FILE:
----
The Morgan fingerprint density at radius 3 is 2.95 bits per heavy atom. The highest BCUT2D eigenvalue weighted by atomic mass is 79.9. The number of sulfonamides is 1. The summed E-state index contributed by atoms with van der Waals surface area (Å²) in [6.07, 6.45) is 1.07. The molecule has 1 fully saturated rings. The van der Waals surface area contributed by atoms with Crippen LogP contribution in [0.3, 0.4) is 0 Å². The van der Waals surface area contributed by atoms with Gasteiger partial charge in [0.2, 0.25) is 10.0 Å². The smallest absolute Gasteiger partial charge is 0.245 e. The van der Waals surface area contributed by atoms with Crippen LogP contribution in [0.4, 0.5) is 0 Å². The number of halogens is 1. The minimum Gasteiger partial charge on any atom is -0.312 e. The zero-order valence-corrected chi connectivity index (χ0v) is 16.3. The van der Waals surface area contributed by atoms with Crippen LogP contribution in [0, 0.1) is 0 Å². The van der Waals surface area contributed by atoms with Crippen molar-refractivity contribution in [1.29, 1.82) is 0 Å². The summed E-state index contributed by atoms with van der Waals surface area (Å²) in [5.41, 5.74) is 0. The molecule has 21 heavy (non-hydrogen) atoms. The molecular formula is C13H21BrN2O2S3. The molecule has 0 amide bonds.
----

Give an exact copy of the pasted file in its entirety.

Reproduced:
The Morgan fingerprint density at radius 3 is 2.95 bits per heavy atom. The highest BCUT2D eigenvalue weighted by atomic mass is 79.9. The number of sulfonamides is 1. The summed E-state index contributed by atoms with van der Waals surface area (Å²) in [6.07, 6.45) is 1.07. The molecule has 1 fully saturated rings. The van der Waals surface area contributed by atoms with Crippen LogP contribution in [0.3, 0.4) is 0 Å². The van der Waals surface area contributed by atoms with Gasteiger partial charge in [0.2, 0.25) is 10.0 Å². The smallest absolute Gasteiger partial charge is 0.245 e. The van der Waals surface area contributed by atoms with Crippen LogP contribution in [0.4, 0.5) is 0 Å². The number of halogens is 1. The minimum Gasteiger partial charge on any atom is -0.312 e. The zero-order valence-corrected chi connectivity index (χ0v) is 16.3. The van der Waals surface area contributed by atoms with Crippen LogP contribution in [0, 0.1) is 0 Å². The van der Waals surface area contributed by atoms with Crippen molar-refractivity contribution in [1.29, 1.82) is 0 Å². The summed E-state index contributed by atoms with van der Waals surface area (Å²) in [5.41, 5.74) is 0. The molecule has 21 heavy (non-hydrogen) atoms. The molecular formula is C13H21BrN2O2S3. The molecule has 0 amide bonds.